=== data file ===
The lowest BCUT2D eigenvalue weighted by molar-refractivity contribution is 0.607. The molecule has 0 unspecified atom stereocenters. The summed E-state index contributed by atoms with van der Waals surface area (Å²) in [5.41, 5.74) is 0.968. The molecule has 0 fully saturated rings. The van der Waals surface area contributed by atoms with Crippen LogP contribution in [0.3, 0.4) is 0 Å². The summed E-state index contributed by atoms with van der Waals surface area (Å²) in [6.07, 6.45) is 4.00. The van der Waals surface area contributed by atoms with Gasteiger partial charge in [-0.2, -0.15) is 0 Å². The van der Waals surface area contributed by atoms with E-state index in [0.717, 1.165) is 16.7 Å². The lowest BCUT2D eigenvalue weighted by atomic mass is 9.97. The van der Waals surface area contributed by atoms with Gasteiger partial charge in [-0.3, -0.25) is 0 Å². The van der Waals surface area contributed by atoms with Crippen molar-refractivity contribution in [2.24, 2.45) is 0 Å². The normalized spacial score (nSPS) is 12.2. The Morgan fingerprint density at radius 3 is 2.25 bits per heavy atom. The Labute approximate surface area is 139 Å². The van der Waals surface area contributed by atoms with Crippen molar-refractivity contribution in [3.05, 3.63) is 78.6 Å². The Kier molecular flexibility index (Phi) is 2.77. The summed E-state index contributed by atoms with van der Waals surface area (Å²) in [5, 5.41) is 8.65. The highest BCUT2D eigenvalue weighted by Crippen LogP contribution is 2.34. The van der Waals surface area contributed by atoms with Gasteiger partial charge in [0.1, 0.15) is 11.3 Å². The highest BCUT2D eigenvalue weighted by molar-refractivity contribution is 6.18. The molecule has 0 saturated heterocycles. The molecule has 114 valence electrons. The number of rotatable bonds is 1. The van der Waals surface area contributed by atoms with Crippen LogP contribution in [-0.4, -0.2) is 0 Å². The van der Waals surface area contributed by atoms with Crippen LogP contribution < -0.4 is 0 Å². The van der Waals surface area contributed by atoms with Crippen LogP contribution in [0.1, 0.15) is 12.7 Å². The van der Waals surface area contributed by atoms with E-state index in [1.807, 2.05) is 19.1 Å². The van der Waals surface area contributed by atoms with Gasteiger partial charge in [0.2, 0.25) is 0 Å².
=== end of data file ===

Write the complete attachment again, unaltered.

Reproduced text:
The lowest BCUT2D eigenvalue weighted by molar-refractivity contribution is 0.607. The molecule has 0 unspecified atom stereocenters. The summed E-state index contributed by atoms with van der Waals surface area (Å²) in [5.41, 5.74) is 0.968. The molecule has 0 fully saturated rings. The van der Waals surface area contributed by atoms with Crippen LogP contribution in [0.3, 0.4) is 0 Å². The summed E-state index contributed by atoms with van der Waals surface area (Å²) in [6.07, 6.45) is 4.00. The van der Waals surface area contributed by atoms with Gasteiger partial charge in [-0.2, -0.15) is 0 Å². The van der Waals surface area contributed by atoms with E-state index in [0.717, 1.165) is 16.7 Å². The lowest BCUT2D eigenvalue weighted by atomic mass is 9.97. The van der Waals surface area contributed by atoms with Gasteiger partial charge in [-0.3, -0.25) is 0 Å². The van der Waals surface area contributed by atoms with Crippen molar-refractivity contribution in [2.24, 2.45) is 0 Å². The normalized spacial score (nSPS) is 12.2. The Morgan fingerprint density at radius 3 is 2.25 bits per heavy atom. The Labute approximate surface area is 139 Å². The van der Waals surface area contributed by atoms with Crippen molar-refractivity contribution in [3.05, 3.63) is 78.6 Å². The Kier molecular flexibility index (Phi) is 2.77. The summed E-state index contributed by atoms with van der Waals surface area (Å²) in [5, 5.41) is 8.65. The highest BCUT2D eigenvalue weighted by Crippen LogP contribution is 2.34. The van der Waals surface area contributed by atoms with Gasteiger partial charge in [0.1, 0.15) is 11.3 Å². The highest BCUT2D eigenvalue weighted by molar-refractivity contribution is 6.18. The molecule has 0 saturated heterocycles. The molecule has 114 valence electrons. The number of rotatable bonds is 1. The van der Waals surface area contributed by atoms with Crippen LogP contribution in [-0.4, -0.2) is 0 Å². The van der Waals surface area contributed by atoms with Crippen LogP contribution < -0.4 is 0 Å². The van der Waals surface area contributed by atoms with Crippen LogP contribution in [0.1, 0.15) is 12.7 Å². The van der Waals surface area contributed by atoms with E-state index in [1.807, 2.05) is 19.1 Å². The van der Waals surface area contributed by atoms with Gasteiger partial charge in [0.2, 0.25) is 0 Å².